It’s tempting to see Lady Julian’s words as an assurance that nothing bad will happen to us: that, whatever might befall us, there will always be some kind of providential safety net to protect us from the worst. But that cannot be so, for two reasons. First, Julian is thought to have written these words while deathly ill; as such, whatever it was that moved her to write them, it was not a firm conviction that she would recover and live to a ripe old age. (In fact, she did recover and live for another thirty-three years, but that’s another story.) And second, we clearly live in a world in which dreadful and deadly things can and do happen to even the most godly and selfless people.

That being the case, to attempt to use these words as a shield against the vagaries of life is to distort them into a cheap platitude that denies the reality both of the circumstances in which they were written and of the world as we know it.

How, then, are we to understand and take encouragement from Lady Julian’s affirmation? I think there are two ways we can do so.

First, Julian’s words remind us that, no matter how great the storm that encircles us, it is possible for us to be truly at peace with ourselves and the world; not easy, but possible. To achieve this kind of inner peace takes great self-awareness and a determined pursuit of inner silence and solitude – things Lady Julian herself pursued to what most would consider an extreme degree. In this way, it is possible for us to sincerely assert that “all is well” even in the midst of the storm, just as nineteenth century hymn-writer Horatio Spafford was able to write the famous words “It is well with my soul” even in the wake of his financial ruin and the tragic deaths of all five of his children.

And second, as those who believe that death has been swallowed up in the victory of resurrection, we can genuinely hold fast to the truth that even if the very worst should happen, it will not be the end of the story. This is surely how Lady Julian was able to remain resolutely hopeful even in the face of what she probably assumed was her imminent death.

So, in these uncertain times, let us be encouraged, and let us encourage one another, but not with trite and hollow promises about an earthly future none of us can predict. Rather, let us seek the kind of peace that is offered by the Prince of Peace, and let us hold firmly to the hope that even death, should it unexpectedly come knocking, is not the end, but merely a doorway to another part of the journey.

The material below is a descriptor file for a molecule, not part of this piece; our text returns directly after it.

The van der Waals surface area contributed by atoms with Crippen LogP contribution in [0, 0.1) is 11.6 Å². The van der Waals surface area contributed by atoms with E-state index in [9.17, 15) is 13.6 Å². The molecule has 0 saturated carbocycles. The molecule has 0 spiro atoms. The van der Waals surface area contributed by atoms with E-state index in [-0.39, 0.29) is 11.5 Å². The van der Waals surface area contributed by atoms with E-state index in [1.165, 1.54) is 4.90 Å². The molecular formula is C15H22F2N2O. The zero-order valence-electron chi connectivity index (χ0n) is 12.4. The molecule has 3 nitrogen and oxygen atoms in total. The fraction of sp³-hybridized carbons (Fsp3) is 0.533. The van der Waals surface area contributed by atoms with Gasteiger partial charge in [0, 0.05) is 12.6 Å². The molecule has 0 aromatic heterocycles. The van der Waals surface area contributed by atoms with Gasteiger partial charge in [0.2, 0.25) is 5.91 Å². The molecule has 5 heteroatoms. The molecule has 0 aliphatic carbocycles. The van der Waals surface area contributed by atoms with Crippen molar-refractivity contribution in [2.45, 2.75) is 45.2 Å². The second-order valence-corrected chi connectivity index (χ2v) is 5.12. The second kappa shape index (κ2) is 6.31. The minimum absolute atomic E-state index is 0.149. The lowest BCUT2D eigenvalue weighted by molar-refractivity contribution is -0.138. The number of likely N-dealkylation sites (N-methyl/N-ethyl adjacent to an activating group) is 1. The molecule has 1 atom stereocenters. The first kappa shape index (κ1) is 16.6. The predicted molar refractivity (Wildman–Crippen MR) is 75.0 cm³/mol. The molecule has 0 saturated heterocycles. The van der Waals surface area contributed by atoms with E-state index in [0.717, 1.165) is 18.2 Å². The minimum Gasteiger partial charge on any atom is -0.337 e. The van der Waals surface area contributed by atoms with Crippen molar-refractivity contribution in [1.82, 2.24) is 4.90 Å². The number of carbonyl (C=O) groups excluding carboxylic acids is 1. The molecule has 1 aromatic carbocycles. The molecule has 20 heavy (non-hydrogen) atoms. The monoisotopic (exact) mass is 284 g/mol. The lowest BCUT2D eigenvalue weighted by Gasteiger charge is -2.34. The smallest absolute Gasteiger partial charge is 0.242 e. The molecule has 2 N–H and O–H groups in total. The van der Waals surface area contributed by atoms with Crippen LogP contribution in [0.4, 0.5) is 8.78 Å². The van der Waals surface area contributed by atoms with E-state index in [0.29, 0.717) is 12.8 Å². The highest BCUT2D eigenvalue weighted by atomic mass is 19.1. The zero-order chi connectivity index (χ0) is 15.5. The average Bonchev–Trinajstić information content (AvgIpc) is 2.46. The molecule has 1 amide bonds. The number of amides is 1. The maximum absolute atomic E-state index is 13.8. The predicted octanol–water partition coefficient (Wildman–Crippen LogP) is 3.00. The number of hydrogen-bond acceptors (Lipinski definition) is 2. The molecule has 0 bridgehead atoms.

[ Image: Ian ]

Strength in weakness, weakness in strength

Among the Apostle Paul’s most famous sayings is “When I am weak, then I am strong”, found in 2 Corinthians 12:10. The context is a discussion of power being made perfect in weakness, and of Christ’s power dwelling in the Apostle.

This saying has widely been interpreted to mean that when we lay aside our own human “strength” – which could figuratively be taken to mean our skill, ability, confidence… more generally, our ability to take things into our own hands and get things done – we open ourselves up for the power of God to work through us. Conversely, when we rely on our own strength, skills and abilities, we fail to make room for God’s power to work through us. While this seems a reasonable enough interpretation on the face of it, I’d like to suggest that it has some serious weaknesses.

The main problem I see with this understanding is that it tends to assume that the divine power that is made room for by human weakness is a kind of controllable substance or flow, perhaps a bit like an electrical current. If the switch is in the “on” position, the power will flow; with the switch in the “off” position, there will be no divine power. To turn the switch on, all we have to do is make sure we are not operating out of our human strength and abilities, and God will provide the power. (If I had a penny for every time I’ve heard someone say “Let go and let God”, I’d have a lot of pennies). This is a totally transactional view in which if we do X, God is duty-bound to do Y. Because God cannot be controlled in this way, and because, in any event, God simply does not engage with us at a transactional level, this view is bunk.